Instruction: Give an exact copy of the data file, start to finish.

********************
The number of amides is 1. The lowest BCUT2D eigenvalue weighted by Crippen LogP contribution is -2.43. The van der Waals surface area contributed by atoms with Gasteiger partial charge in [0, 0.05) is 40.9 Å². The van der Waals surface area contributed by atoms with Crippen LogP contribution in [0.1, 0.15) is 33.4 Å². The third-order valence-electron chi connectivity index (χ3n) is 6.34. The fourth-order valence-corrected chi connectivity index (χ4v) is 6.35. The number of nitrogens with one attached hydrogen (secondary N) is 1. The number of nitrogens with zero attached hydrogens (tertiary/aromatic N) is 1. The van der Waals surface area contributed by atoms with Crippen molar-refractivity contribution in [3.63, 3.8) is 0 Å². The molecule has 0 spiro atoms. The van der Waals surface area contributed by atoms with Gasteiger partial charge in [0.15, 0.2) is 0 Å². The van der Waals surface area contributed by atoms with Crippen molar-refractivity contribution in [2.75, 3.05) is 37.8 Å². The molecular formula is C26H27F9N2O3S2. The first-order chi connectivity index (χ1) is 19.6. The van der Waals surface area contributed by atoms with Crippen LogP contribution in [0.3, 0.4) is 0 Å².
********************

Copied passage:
The number of amides is 1. The lowest BCUT2D eigenvalue weighted by Crippen LogP contribution is -2.43. The van der Waals surface area contributed by atoms with Gasteiger partial charge in [0, 0.05) is 40.9 Å². The van der Waals surface area contributed by atoms with Crippen LogP contribution in [0.1, 0.15) is 33.4 Å². The third-order valence-electron chi connectivity index (χ3n) is 6.34. The fourth-order valence-corrected chi connectivity index (χ4v) is 6.35. The number of nitrogens with one attached hydrogen (secondary N) is 1. The number of nitrogens with zero attached hydrogens (tertiary/aromatic N) is 1. The van der Waals surface area contributed by atoms with Crippen molar-refractivity contribution in [3.63, 3.8) is 0 Å². The molecule has 0 spiro atoms. The van der Waals surface area contributed by atoms with Gasteiger partial charge in [0.15, 0.2) is 0 Å². The van der Waals surface area contributed by atoms with Crippen molar-refractivity contribution in [2.75, 3.05) is 37.8 Å². The molecular formula is C26H27F9N2O3S2. The first-order chi connectivity index (χ1) is 19.6. The van der Waals surface area contributed by atoms with Crippen LogP contribution in [0.3, 0.4) is 0 Å².